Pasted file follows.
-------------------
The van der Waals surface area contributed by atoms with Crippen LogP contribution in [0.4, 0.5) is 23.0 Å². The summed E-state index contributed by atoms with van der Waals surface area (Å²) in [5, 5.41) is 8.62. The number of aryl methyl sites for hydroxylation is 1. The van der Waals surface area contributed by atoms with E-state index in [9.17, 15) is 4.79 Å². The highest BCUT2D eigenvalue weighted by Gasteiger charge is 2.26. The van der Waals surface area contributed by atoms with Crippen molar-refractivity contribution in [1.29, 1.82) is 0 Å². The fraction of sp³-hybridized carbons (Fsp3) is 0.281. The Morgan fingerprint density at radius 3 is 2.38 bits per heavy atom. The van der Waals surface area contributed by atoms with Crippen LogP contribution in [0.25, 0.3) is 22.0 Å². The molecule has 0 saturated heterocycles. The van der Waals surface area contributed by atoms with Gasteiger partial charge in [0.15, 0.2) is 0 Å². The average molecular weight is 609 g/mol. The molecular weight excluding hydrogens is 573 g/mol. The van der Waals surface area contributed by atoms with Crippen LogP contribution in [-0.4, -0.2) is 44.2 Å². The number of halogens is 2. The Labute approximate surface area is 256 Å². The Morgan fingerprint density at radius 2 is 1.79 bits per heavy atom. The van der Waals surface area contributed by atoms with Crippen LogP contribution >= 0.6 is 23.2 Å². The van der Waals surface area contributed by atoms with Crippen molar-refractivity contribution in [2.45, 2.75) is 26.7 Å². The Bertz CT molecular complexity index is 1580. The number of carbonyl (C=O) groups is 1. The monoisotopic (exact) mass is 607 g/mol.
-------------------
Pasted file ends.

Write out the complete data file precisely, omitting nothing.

The van der Waals surface area contributed by atoms with Crippen LogP contribution in [0.4, 0.5) is 23.0 Å². The summed E-state index contributed by atoms with van der Waals surface area (Å²) in [5, 5.41) is 8.62. The number of aryl methyl sites for hydroxylation is 1. The van der Waals surface area contributed by atoms with E-state index in [9.17, 15) is 4.79 Å². The highest BCUT2D eigenvalue weighted by Gasteiger charge is 2.26. The van der Waals surface area contributed by atoms with Crippen molar-refractivity contribution in [1.29, 1.82) is 0 Å². The fraction of sp³-hybridized carbons (Fsp3) is 0.281. The Morgan fingerprint density at radius 3 is 2.38 bits per heavy atom. The van der Waals surface area contributed by atoms with Crippen LogP contribution in [0.25, 0.3) is 22.0 Å². The molecule has 0 saturated heterocycles. The van der Waals surface area contributed by atoms with Gasteiger partial charge in [0.15, 0.2) is 0 Å². The average molecular weight is 609 g/mol. The molecular weight excluding hydrogens is 573 g/mol. The van der Waals surface area contributed by atoms with Crippen LogP contribution in [-0.4, -0.2) is 44.2 Å². The number of halogens is 2. The Labute approximate surface area is 256 Å². The Morgan fingerprint density at radius 2 is 1.79 bits per heavy atom. The van der Waals surface area contributed by atoms with Crippen LogP contribution >= 0.6 is 23.2 Å². The van der Waals surface area contributed by atoms with Crippen molar-refractivity contribution in [2.45, 2.75) is 26.7 Å². The Bertz CT molecular complexity index is 1580. The number of carbonyl (C=O) groups is 1. The monoisotopic (exact) mass is 607 g/mol.